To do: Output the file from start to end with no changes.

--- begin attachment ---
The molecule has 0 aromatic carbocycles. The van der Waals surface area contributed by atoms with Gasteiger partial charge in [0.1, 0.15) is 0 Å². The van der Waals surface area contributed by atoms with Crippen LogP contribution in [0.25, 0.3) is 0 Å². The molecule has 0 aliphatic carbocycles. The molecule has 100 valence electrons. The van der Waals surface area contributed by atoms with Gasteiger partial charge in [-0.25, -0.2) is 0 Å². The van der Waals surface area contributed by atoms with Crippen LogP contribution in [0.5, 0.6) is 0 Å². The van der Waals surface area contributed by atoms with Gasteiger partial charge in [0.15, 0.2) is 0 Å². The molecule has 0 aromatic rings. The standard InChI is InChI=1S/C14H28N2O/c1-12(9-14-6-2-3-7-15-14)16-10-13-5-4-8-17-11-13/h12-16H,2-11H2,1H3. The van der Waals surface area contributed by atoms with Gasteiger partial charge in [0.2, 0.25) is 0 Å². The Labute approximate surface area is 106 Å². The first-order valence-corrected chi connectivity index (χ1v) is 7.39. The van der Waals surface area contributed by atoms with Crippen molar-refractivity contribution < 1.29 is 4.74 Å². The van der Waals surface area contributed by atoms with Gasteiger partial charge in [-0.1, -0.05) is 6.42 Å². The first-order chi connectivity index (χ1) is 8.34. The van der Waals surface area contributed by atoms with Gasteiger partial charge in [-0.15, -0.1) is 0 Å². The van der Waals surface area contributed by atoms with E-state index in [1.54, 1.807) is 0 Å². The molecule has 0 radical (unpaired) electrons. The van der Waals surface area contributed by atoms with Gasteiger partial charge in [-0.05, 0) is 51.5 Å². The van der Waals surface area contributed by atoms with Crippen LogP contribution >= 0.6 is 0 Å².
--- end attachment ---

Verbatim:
The molecule has 0 aromatic carbocycles. The van der Waals surface area contributed by atoms with Gasteiger partial charge in [0.1, 0.15) is 0 Å². The van der Waals surface area contributed by atoms with Crippen LogP contribution in [0.25, 0.3) is 0 Å². The molecule has 0 aliphatic carbocycles. The molecule has 100 valence electrons. The van der Waals surface area contributed by atoms with Gasteiger partial charge in [-0.25, -0.2) is 0 Å². The van der Waals surface area contributed by atoms with Crippen LogP contribution in [0.5, 0.6) is 0 Å². The van der Waals surface area contributed by atoms with Gasteiger partial charge in [0.15, 0.2) is 0 Å². The molecule has 0 aromatic rings. The standard InChI is InChI=1S/C14H28N2O/c1-12(9-14-6-2-3-7-15-14)16-10-13-5-4-8-17-11-13/h12-16H,2-11H2,1H3. The van der Waals surface area contributed by atoms with Gasteiger partial charge in [0.2, 0.25) is 0 Å². The Labute approximate surface area is 106 Å². The first-order valence-corrected chi connectivity index (χ1v) is 7.39. The van der Waals surface area contributed by atoms with Crippen molar-refractivity contribution < 1.29 is 4.74 Å². The van der Waals surface area contributed by atoms with Gasteiger partial charge in [-0.1, -0.05) is 6.42 Å². The first-order chi connectivity index (χ1) is 8.34. The van der Waals surface area contributed by atoms with Gasteiger partial charge in [-0.15, -0.1) is 0 Å². The van der Waals surface area contributed by atoms with E-state index in [1.54, 1.807) is 0 Å². The molecule has 0 radical (unpaired) electrons. The van der Waals surface area contributed by atoms with Gasteiger partial charge in [-0.05, 0) is 51.5 Å². The van der Waals surface area contributed by atoms with Crippen LogP contribution >= 0.6 is 0 Å².